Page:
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200 meg ohms ...crikey you must live near the north pole or in sudi arabia ..never seen a value that high ....anywhere ...anytime  especially on a standard type meter up to $200 dollars ...perhaps up to 600 dollars if you prefer to throw money at a fluke .


most meters stop at 20 megohm   period

are you sure you have the range setting set right ?

just a question  don't doubt your sincerity


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6Back to top Go down    Re: Question about Karamba on Tue Dec 19, 2017 6:39 am

propav8r

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I work in electronics design and manufacturing as a technical writer... We've got some neat toys. That reading was taken with a recently calibrated auto ranging Agilent meter.

The fluke I have at the shop is really old. It's been acting up lately, and you have to set the dial switch juuuuuust right to get it to work. I don't really trust it, but I haven't replaced it yet. Thus my desire to verify the weird behavior I was seeing.

    

7Back to top Go down    Re: Question about Karamba on Wed Dec 20, 2017 1:43 pm

Avenger GT

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@charlie99 wrote:200 meg ohms ...crikey you must live near the north pole or in sudi arabia ..never seen a value that high ....anywhere ...anytime  especially on a standard type meter up to $200 dollars ...perhaps up to 600 dollars if you prefer to throw money at a fluke .


most meters stop at 20 megohm   period

are you sure you have the range setting set right ?

just a question  don't doubt your sincerity

http://uni-trend.com/productsdetail.aspx?ProductsID=617&ProductsCateId=746&CateId=746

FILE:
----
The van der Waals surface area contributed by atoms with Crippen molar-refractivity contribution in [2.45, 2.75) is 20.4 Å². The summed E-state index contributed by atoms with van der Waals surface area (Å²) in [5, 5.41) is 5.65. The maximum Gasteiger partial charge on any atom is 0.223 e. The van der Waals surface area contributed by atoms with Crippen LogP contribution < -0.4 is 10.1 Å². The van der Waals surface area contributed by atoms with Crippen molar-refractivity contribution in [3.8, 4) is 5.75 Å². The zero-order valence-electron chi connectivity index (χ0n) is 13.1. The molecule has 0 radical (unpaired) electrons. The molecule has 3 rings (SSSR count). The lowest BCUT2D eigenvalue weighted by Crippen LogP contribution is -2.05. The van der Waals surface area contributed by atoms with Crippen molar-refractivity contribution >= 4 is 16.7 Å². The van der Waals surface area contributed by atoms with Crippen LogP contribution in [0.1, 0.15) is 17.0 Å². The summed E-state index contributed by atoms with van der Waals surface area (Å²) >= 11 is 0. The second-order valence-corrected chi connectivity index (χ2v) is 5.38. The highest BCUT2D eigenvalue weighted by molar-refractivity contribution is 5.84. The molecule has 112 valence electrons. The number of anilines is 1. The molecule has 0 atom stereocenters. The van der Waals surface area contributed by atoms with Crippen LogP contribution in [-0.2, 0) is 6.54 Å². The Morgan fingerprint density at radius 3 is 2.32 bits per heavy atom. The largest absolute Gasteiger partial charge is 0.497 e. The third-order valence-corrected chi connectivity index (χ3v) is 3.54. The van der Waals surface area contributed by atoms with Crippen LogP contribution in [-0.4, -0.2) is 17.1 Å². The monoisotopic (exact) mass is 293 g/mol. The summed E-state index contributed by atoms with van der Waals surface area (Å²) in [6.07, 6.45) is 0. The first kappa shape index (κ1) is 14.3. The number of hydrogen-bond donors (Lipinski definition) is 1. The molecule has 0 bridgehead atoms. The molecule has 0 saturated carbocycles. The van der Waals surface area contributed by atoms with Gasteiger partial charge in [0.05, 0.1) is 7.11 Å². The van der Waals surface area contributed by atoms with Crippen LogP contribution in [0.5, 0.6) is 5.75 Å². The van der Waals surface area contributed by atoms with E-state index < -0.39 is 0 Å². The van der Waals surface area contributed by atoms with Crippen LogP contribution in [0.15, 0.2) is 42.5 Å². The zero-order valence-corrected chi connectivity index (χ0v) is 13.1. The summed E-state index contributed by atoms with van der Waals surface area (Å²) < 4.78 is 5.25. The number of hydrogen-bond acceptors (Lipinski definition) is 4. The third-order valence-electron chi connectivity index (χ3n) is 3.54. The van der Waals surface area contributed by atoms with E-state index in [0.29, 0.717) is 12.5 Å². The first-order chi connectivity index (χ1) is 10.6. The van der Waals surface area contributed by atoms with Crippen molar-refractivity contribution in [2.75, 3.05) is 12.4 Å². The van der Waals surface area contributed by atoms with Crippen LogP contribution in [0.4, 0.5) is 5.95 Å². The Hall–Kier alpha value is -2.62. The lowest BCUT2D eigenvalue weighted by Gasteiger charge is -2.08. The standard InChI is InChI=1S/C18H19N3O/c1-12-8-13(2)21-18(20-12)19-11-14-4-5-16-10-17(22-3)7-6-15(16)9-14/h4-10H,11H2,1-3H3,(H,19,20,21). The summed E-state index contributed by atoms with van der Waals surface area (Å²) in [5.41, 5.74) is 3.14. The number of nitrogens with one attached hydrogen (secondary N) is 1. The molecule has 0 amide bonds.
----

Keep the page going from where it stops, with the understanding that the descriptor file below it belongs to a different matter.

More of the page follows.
I use one of these Charlie, €30 something ( if whats left of my memory serves me correctly ) in Maplin a few years ago. It has a 200 M Ohm range.

    

8Back to top Go down    Re: Question about Karamba on Wed Dec 20, 2017 11:48 pm

charlie99

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@Avenger GT wrote:
@charlie99 wrote:200 meg ohms ...crikey you must live near the north pole or in sudi arabia ..never seen a value that high ....anywhere ...anytime  especially on a standard type meter up to $200 dollars ...perhaps up to 600 dollars if you prefer to throw money at a fluke .


most meters stop at 20 megohm   period

are you sure you have the range setting set right ?

just a question  don't doubt your sincerity

http://uni-trend.com/productsdetail.aspx?ProductsID=617&ProductsCateId=746&CateId=746

I use one of these Charlie, €30 something ( if whats left of my memory serves me correctly ) in Maplin a few years ago. It has a 200 M Ohm range.
well I stand corrected ...thanks for the link mate ....but honestly never seen a quoted figure of over 10 meg resistance without some high voltage being applied .well more than 9 volts available from the meter anyhow ...unless there is a very tricky inverter circuit involved to generate those voltages required ...

again thanks and still never seen one in real life yet

cheers


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cheezy grin whilst riding, kinda bloke ....oh the joy !!!! ...... ( brick aviator )

'86 K100 RT..#0090401 ..."Gerty" ( Gertrude Von Clickandshift ) --------O%O